On Heritage Day we celebrate our origins and why not celebrate it with traditional South African cuisine? We are privileged to live in a country with a diversity of cultures and we have managed to intertwine this in our way of eating.

Chakalaka is said to have originated in the townships of Johannesburg during gold mining period. When migrant miners from Mozambique left their shift they cooked tinned produce (tomatoes, beans etc) with chili to produce a spicy Portuguese-style relish to accompany pap. How fond are we not of this wonderful relish with ‘putu pap’?

Putu pap: Puthu/Uphuthu/Krummelpap are some of the names by which this popular dish is named in South Africa. Krummelpap’s origin is Dutch/Afrikaans, meaning ‘Crumbly Porridge’. The name “Putu pap” is derived from the Zulu ‘uphuthu’ and Dutch word ‘pap’. There are a few ways in which mealie meal can be prepared. This version is drier and more crumblier. Phuthu pap can be enjoyed at a Braai, with grilled meats, kaiings, curries or with a simple vegetable dish, or topped with tomato relish like chakalaka.  Another way Phuthu is enjoyed by South Africans, is by adding sugar and
milk or yoghurt as a breakfast option. One can add a little cinnamon as well to spice it
up. Some South Africans enjoy it with Amasi/Maas. Maize Meal is Gluten Free,
therefore making it a great addition to our meals as it also contains minerals and fiber.

Bobotie’s roots in South Africa date back to the 17th century. Dutch traders set up
camp in the area that is now Cape Town as a stopping point on their journeys back and
forth to Indonesia. The traders brought spices, cooking techniques, and recipes with
them. While the specifics are a bit vague, it is thought by some that the original Bobotie
recipe came from Indonesia and was adapted to fit the available ingredients.

Sosatie: While there are various theories about how the dish came into being, the one
that is most popularized links Sosatie back to Cape Malay community. Sosatie is
derived from the Dutch Cape Malay word Saté. Early settlers wanted to make the most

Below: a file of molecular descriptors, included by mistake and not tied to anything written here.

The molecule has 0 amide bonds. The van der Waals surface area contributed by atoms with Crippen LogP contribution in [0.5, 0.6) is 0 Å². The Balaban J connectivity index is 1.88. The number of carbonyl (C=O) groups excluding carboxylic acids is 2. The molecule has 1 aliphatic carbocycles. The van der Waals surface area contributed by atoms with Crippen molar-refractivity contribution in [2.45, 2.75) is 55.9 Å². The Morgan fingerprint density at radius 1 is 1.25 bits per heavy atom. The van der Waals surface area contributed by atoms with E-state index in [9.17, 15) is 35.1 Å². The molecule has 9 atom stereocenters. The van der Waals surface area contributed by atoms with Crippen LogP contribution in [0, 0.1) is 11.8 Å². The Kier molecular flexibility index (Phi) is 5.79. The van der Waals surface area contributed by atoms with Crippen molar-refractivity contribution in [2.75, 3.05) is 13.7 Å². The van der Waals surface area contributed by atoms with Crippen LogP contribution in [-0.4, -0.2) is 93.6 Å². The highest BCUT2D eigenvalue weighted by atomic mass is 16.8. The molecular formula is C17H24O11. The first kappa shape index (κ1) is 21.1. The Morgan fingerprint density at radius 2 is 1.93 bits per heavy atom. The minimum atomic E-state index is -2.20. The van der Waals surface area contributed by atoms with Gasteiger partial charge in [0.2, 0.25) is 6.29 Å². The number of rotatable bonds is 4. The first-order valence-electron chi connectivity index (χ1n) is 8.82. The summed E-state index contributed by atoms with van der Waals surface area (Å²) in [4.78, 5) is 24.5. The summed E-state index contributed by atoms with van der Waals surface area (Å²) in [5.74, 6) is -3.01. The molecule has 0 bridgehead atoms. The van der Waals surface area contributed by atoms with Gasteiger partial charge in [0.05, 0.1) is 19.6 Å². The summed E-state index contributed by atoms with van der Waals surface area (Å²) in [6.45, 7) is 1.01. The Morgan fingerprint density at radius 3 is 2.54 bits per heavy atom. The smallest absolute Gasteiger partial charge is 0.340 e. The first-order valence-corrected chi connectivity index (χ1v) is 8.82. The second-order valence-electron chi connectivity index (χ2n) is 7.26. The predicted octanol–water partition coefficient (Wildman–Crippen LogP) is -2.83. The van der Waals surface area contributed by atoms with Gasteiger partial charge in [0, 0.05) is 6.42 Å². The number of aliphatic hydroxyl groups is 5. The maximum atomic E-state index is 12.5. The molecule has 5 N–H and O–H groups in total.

of all the ingredients locally available and thus came up with a meat dish that was not
only easy to make but also ensured that vegetables are cooked without the requirement
of lots of spices, oil, herbs, etc.

When made in the traditional way, a sosatie consists of lamb meat chunks, onion, garlic,
curry powder, lemon juice, meat stock and turmeric. Green chilies are often added to
make the dish hotter and more flavorful and garlic can be used as a seasoning agent to
add taste as well as aroma. Green and/or red bell peppers are added in certain local
variations of the dish. A kebab doesn’t have any veggies! Just meat!

Koeksister and Koesista…do you know the difference? The origins for this culinary
cultural icon, the ‘Koeksister’ is attributed to two recipes brought to South Africa by
Dutch settlers in 1652. These two recipes were for doughnuts and a sweet bowtie-
shaped fried dessert made from pasta dough. There are also two ways in which a
‘Koeksister’ can be made. The dough is the same but the syrup is the ‘Twist’; one is
made with a hot syrup, rendering a soft exterior and a juicy inside. The cold syrup
method results in a crispy Koeksister with a syrup filled interior. What is a Koesista then? In Cape Malay culture, it
is a piece of fried dough made with yeast which has an almost bread-like texture. It is
then dunked in a hot, spicy, citrus-flavoured syrup. ‘Skuinskoek’ is made by Afrikaans
people using the same method…so many adaptations – all because of the Dutch

Sosatie Recipe
1 kg leg of lamb/ beef rump / chicken fillets or pork fillet, cut into cubes the size of your
Veggies and dried fruit of your choosing


2 tbsp curry powder
1 tbsp masala powder
4 tbsp lemon juice
5 tbsp olive oil (tenderising effect on meat)
1 tbsp garlic
1 cup buttermilk or plain yoghurt
Mix all ingredients together and add meat to the sauce and mix well. Marinate overnight
to soften.
Pre soak wooden kebab sticks in cold water for 1 hour to prevent any shavings to go
into the meat when skewering the meat.
Skewer the meat the way you like.

¼ cup treacle brown sugar
¼ cup soy sauce
¼ cup olive oil
1 tbsp garlic
Herbs of choice: fish and chicken pair well with dill, thyme and oregano. Beef and
mutton/lamb pairs well with oregano, rosemary, tarragon. Pork with sage.

Mix all the ingredients together and pour over skewered meat. Now you can braai!
Salt ‘n pepper to taste.
Wonder-woorde: ponankies, karmenaadjie, traktaatjie, loopslopie, stormjaers, blinde
vinke, skurwe jantjie, knypkoek, bola, tombola, klein huisie..
Source: Tannie Slaai deur Annelien Pienaar 2023
Portions: 4